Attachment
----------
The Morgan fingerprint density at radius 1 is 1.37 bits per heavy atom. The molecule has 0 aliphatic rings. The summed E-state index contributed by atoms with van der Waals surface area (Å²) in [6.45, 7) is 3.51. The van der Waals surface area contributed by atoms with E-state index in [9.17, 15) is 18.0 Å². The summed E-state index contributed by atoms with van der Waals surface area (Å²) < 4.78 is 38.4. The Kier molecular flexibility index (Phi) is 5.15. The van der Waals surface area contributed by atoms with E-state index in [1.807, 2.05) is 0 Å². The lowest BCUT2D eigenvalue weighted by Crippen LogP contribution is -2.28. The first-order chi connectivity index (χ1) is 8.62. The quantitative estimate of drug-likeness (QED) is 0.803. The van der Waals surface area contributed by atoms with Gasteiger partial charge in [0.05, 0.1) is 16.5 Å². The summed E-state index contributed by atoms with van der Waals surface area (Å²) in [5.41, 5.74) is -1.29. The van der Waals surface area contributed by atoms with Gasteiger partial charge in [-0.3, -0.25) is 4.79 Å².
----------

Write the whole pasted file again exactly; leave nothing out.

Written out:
The Morgan fingerprint density at radius 1 is 1.37 bits per heavy atom. The molecule has 0 aliphatic rings. The summed E-state index contributed by atoms with van der Waals surface area (Å²) in [6.45, 7) is 3.51. The van der Waals surface area contributed by atoms with E-state index in [9.17, 15) is 18.0 Å². The summed E-state index contributed by atoms with van der Waals surface area (Å²) < 4.78 is 38.4. The Kier molecular flexibility index (Phi) is 5.15. The van der Waals surface area contributed by atoms with E-state index in [1.807, 2.05) is 0 Å². The lowest BCUT2D eigenvalue weighted by Crippen LogP contribution is -2.28. The first-order chi connectivity index (χ1) is 8.62. The quantitative estimate of drug-likeness (QED) is 0.803. The van der Waals surface area contributed by atoms with Gasteiger partial charge in [0.05, 0.1) is 16.5 Å². The summed E-state index contributed by atoms with van der Waals surface area (Å²) in [5.41, 5.74) is -1.29. The van der Waals surface area contributed by atoms with Gasteiger partial charge in [-0.3, -0.25) is 4.79 Å².